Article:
Former 'Ex-Gay' Leaders Denounce 'Conversion Therapy' In A New Documentary
Netflix's documentary Pray Away talks to former leaders of Exodus International, one of the biggest organizations that pushed for so-called conversion therapy for LGBTQ+ people.
SARAH MCCAMMON, HOST:
When director Kristine Stolakis went to film school, she knew exactly what her first feature documentary would be about - conversion therapy, the practice of church groups that claimed sexual orientation or gender identity could be changed through prayer. For Stolakis, the topic was always personal.
KRISTINE STOLAKIS: My uncle, who was very, very dear to me, went through conversion therapy when he came out as trans as a child, and he never fully accepted himself. He was celibate his entire life, and he also suffered from tremendous mental health challenges, from depression, anxiety to addiction to obsessive compulsive disorder to suicidal ideations. And these are things I've learned are very common for people who go through this movement in some way.
MCCAMMON: A movement that's affected an estimated 700,000 people in the U.S., according to the UCLA Williams Institute. In her Netflix documentary called "Pray Away," Stolakis explores the so-called ex-gay movement led primarily by LGBTQ Christians. And she talks to former religious leaders who have since denounced the widely discredited practice of conversion therapy.
STOLAKIS: You know, when I started making this film, I really expected to be furious at people who had led this movement because I had seen in my family just how hard this movement is on people. But the overwhelming feeling that I had was sadness, actually. And I think it was because of people's, especially in the beginning of their leadership, of their good intentions.
(SOUNDBITE OF DOCUMENTARY, "PRAY AWAY")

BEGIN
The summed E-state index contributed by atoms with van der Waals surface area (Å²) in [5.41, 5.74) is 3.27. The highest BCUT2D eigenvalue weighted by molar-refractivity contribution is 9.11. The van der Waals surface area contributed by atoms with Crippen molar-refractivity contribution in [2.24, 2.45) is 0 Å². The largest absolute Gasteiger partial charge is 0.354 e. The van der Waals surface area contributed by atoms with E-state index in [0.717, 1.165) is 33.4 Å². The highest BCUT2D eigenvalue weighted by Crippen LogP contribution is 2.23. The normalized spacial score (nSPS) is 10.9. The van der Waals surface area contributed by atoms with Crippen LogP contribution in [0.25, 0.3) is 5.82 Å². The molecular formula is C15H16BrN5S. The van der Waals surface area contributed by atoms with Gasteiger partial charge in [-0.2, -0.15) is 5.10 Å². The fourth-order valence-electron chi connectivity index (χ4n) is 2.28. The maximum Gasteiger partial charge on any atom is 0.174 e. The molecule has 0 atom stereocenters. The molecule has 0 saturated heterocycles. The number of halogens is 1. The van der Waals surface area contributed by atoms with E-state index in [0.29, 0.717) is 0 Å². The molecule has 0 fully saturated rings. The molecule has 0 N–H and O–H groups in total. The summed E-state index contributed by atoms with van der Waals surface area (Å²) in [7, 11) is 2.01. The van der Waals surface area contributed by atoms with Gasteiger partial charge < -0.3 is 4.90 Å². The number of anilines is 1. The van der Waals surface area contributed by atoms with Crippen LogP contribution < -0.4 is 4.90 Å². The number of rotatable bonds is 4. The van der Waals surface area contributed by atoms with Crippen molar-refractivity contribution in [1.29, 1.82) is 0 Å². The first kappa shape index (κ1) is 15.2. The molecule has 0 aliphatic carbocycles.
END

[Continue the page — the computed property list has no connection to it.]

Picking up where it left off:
UNIDENTIFIED PERSON: We were the leaders of the ex-gay movement. We believed that there was something desperately wrong, that there was something pathological about it, that it was not your normal state, wasn't what God intended, that something must have happened to make you gay.
RANDY THOMAS: We really believed that gay people could be saved.
MCCAMMON: That last voice there is Randy Thomas, one of the main subjects in the film. He was executive vice president of Exodus International, one of the nation's largest conversion therapy networks, before it disbanded in 2013. And when Thomas' friend died by suicide, he re-evaluated everything.
THOMAS: It crushed me to know that the ideology that we had both ascribed to, that we have both lived by, that I had been promoting, had killed my friend. That this ideology was something that I promoted and was spreading around the world was actually destructive and deadly, it's a regret that I will carry with me for the rest of my life.
MCCAMMON: Randy Thomas' story begins in the '80s when he came out to his family and was thrown out of the house. Desperate to find a belonging, he found a Christian church that welcomed him in.
THOMAS: I found a church that was cool. It was full of artists. They had great worship, and they also had a group for the gays. And underneath all of that coolness, there was this toxic theology that said that you needed to overcome homosexuality. And I went in very skeptical, but I went to a couple of meetings, and it hooked me.